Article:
YouTube CEO Promises Better Content Moderation After Backlash Over Inappropriate Kids Videos

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Susan Wojcicki

Several brands have pulled their advertising from the world's largest video platform after reports revealed that some videos were exploiting children.

YouTube CEO Susan Wojcicki says that the Google-owned streamer will take new steps to address hateful and exploitative videos on its platform. 

The moves, outlined in a pair of blog posts published late Monday evening, come after the world's largest video platform has weathered a series of advertiser revolts over videos found on its site, from fake news to extremist propaganda to predatory and inappropriate children's videos. 

"This has been a year of amazing growth and innovation," Wojcicki writes in a blog post for YouTube's creator community, one of a pair of blogs published late Monday evening. But, she acknowledged, "In the past year, we saw a significant increase in bad actors seeking to exploit our platform."

Wojcicki says that over the past year, YouTube has invested in new systems that combat inappropriate videos, updated its policies on what content can appear on the platform and established new machine-learning technology that can enforce those policies. The result is that YouTube has removed 150,000 videos for violent extremism since June. 

Now, YouTube will increase its efforts following reports that child predators were posting inappropriate comments on videos of children or using videos featuring popular kids characters to propagate inappropriate messages or behavior. Wojcicki writes on the official YouTube blog that through such reports she has "seen up-close that there can be another, more troubling, side of YouTube's openness. I've seen how some bad actors are exploiting our openness to mislead, manipulate, harass or even harm."

One of her first actions is to increase YouTube's trust and safety teams to more than 10,000 in 2018. "Human reviewers remain essential to both removing content and training machine learning systems because human judgment is critical to making contextualized decisions on content," she writes.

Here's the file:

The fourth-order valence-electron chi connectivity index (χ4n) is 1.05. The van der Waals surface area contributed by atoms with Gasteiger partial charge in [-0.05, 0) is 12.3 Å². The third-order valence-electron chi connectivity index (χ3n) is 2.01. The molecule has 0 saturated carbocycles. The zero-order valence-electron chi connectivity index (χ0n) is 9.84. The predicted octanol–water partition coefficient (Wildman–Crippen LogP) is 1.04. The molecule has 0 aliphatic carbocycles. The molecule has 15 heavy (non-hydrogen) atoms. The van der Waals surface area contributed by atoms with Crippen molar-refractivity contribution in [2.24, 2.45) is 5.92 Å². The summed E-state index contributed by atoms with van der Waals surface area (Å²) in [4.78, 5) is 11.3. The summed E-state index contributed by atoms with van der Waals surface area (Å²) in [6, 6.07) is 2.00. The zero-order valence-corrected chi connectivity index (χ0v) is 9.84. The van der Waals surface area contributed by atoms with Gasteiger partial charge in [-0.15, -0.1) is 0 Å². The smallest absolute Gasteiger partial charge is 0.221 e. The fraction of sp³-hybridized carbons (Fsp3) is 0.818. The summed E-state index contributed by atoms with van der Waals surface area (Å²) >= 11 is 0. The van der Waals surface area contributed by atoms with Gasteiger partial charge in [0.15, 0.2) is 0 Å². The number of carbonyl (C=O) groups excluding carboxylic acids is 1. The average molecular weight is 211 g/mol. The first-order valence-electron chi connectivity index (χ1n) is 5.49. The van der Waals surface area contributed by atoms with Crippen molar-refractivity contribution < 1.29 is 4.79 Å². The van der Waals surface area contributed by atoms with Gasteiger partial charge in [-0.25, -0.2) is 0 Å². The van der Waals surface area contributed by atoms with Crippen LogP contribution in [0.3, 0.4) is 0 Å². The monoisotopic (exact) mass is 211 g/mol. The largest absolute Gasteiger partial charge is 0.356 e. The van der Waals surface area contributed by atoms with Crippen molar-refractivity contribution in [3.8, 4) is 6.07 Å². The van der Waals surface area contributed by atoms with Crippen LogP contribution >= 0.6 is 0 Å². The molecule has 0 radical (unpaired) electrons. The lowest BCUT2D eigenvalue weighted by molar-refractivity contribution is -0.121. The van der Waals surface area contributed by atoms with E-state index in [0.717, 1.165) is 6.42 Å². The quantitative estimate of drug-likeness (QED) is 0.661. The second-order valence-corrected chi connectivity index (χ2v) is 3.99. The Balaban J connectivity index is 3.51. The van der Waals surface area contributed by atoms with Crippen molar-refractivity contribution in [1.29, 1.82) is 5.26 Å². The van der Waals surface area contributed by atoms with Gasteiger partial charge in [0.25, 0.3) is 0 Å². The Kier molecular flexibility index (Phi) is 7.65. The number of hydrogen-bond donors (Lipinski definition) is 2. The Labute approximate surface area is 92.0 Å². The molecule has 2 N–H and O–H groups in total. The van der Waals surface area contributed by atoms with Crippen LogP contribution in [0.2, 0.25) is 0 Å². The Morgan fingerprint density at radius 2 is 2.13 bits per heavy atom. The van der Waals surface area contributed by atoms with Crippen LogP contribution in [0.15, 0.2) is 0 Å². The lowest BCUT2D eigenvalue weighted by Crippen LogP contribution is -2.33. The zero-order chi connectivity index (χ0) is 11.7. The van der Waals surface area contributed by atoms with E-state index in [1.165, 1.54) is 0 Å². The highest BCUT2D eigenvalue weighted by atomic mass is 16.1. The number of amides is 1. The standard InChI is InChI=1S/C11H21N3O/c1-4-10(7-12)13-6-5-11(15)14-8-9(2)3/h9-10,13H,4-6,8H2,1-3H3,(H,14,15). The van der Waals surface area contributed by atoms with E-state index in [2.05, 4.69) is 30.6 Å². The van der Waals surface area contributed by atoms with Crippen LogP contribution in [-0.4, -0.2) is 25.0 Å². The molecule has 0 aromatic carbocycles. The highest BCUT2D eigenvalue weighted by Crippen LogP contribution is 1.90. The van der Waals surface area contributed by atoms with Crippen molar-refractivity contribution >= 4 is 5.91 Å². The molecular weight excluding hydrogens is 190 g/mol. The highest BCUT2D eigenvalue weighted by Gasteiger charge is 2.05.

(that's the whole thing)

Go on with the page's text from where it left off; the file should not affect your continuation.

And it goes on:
YouTube will also use its machine-learning technology — which can remove five times as many videos as the human reviewers — to address content that violates its guidelines. In addition, it will publish a regular report in 2018 that provides data about videos that are flagged and actions that are taken.

To address the concerns of advertisers, YouTube will establish sweeping new guidelines for which channels and videos are eligible for advertising. For creators, this means YouTube hopes to decrease the number of inaccurate demonetizations (when a video is marked as not appropriate for ads) that occur.

Twelve-year-old YouTube has steadily grown to more than 1.5 billion users and over a billion hours of video watched each day. That has made moderation of content challenging for the company, even with the technological support of Google. Facebook, Twitter and Google have faced similar challenges during the past two years as their platforms were manipulated to spread Russian propaganda meant to influence the 2016 presidential election.

The backlash on YouTube over inappropriate children's content has been especially severe, with brands including Mondelez and Mars pulling advertising that ran alongside some of these videos.

Wojcicki, herself a mother of five, writes that YouTube has helped "enlighten" her children and given them "a bigger, broader understanding of our world and the billions who inhabit it." But she acknowledges that there's work to be done, noting that "as challenges to our platform evolve and change, our enforcement methods must and will evolve to respond to them."

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